A school is to consult teachers and parents on the idea of opening for lessons 364 days a year.
Pupils could be taught in smaller groups, Dr Mortimer says
Teaching would take place throughout the year - even on weekends - but not everyone would be in at the same time.
Paul Mortimer, who is a government adviser and in charge of two Rochdale schools, says he wants to have a school of the 21st Century, not the 19th.
The school would be used more by the community and parents and teachers could take off-peak holidays, he said.
Dr Mortimer plans to rebuild Hollingworth High School in Rochdale, one of the two schools where he is chief executive.
If teachers and parents sign up to his ideas, he says the school will be built to two-thirds of its present size, because fewer pupils would be in at any one time.
"We need a school for the 21st Century, not the 19th - based on being open from nine until four," he told the BBC News website.
"Children and teachers would still only be in school for the statutory number of days - 190 - but they won't be on the same timetable."
There would be three timetables, followed by different groups, which would be given out before the end of the previous academic year.
Children would be taught in eight mixed-year groups, so their terms and holidays would fall at different times.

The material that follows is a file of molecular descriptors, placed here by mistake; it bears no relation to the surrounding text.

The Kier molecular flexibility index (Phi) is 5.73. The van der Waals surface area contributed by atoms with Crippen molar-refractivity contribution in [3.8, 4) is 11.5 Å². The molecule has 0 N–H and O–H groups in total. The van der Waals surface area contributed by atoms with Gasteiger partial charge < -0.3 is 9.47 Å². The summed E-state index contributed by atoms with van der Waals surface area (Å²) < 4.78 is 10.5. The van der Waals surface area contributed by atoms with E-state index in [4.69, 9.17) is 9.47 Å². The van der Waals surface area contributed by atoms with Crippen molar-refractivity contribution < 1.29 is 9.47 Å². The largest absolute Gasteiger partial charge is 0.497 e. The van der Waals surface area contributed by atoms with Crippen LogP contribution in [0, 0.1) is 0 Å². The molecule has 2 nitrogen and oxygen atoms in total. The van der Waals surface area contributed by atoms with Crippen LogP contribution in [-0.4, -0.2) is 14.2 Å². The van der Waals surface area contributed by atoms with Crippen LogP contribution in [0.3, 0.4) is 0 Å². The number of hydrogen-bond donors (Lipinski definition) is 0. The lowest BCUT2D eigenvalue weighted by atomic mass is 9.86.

Consultation will take place later this term and Dr Mortimer says the scheme will only go ahead with the support of teachers and the community.
"Not all of my staff are 100% behind it but many are, " he said.
"And if they don't like it, we won't change."
But he believes that for some people who work part-time the idea of working just weekends would be attractive.
And he thinks that children will benefit because staggering the time-table would mean they could be taught in smaller groups.
"It would meet the needs of children and families, given the changes in people's working lives and it would use extended schools for the good of the community.
"The school would be a focal point of the community, like a modern extension of the good old family, especially as many parents are single parents."
Activities at the school would not always be of the usual teacher-pupil variety, he said.
"They won't necessarily always be in the classroom. Part of the curriculum could involve families engaging in activities in the sports hall."
Paul Mortimer, who is an adviser to the innovation unit at the Department for Education and Skills, has already introduced a flexible timetable at the school.
Lessons start earlier than other schools but finish at 1330 on Thursdays and Fridays.
The Secondary Heads Association said the idea was an interesting one which schools might wish to consider as they became more extended into the community.
But the National Union of Teachers said it was a strange idea, which would require the employment of more teachers and would put "enormous pressure" on both teachers and children.